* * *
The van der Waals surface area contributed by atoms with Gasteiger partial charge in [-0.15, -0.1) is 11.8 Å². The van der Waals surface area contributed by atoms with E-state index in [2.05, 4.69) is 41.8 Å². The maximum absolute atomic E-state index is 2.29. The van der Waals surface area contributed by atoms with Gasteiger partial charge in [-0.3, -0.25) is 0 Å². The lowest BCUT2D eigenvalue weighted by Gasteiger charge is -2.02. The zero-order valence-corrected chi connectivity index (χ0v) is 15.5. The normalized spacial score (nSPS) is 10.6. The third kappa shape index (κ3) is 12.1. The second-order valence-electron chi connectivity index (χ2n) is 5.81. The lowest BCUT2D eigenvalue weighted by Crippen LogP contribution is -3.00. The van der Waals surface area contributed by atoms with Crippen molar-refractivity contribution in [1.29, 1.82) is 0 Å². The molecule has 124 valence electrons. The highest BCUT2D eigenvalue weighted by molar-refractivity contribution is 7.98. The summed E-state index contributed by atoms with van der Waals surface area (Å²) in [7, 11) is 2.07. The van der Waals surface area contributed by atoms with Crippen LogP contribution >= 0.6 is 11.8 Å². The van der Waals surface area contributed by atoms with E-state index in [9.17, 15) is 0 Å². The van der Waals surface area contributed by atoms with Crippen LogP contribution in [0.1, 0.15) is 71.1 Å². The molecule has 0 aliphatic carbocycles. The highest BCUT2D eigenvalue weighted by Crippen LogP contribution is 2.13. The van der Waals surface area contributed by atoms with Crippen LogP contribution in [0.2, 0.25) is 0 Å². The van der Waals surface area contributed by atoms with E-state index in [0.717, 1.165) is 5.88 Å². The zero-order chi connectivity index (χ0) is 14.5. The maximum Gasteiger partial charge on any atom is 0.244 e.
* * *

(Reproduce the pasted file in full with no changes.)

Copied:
The van der Waals surface area contributed by atoms with Gasteiger partial charge in [-0.15, -0.1) is 11.8 Å². The van der Waals surface area contributed by atoms with E-state index in [2.05, 4.69) is 41.8 Å². The maximum absolute atomic E-state index is 2.29. The van der Waals surface area contributed by atoms with Gasteiger partial charge in [-0.3, -0.25) is 0 Å². The lowest BCUT2D eigenvalue weighted by Gasteiger charge is -2.02. The zero-order valence-corrected chi connectivity index (χ0v) is 15.5. The normalized spacial score (nSPS) is 10.6. The third kappa shape index (κ3) is 12.1. The second-order valence-electron chi connectivity index (χ2n) is 5.81. The lowest BCUT2D eigenvalue weighted by Crippen LogP contribution is -3.00. The van der Waals surface area contributed by atoms with Crippen molar-refractivity contribution in [1.29, 1.82) is 0 Å². The molecule has 124 valence electrons. The highest BCUT2D eigenvalue weighted by molar-refractivity contribution is 7.98. The summed E-state index contributed by atoms with van der Waals surface area (Å²) in [7, 11) is 2.07. The van der Waals surface area contributed by atoms with Crippen LogP contribution >= 0.6 is 11.8 Å². The van der Waals surface area contributed by atoms with E-state index in [9.17, 15) is 0 Å². The van der Waals surface area contributed by atoms with Crippen LogP contribution in [0.1, 0.15) is 71.1 Å². The molecule has 0 aliphatic carbocycles. The highest BCUT2D eigenvalue weighted by Crippen LogP contribution is 2.13. The van der Waals surface area contributed by atoms with Crippen LogP contribution in [0.2, 0.25) is 0 Å². The van der Waals surface area contributed by atoms with E-state index in [0.717, 1.165) is 5.88 Å². The zero-order chi connectivity index (χ0) is 14.5. The maximum Gasteiger partial charge on any atom is 0.244 e.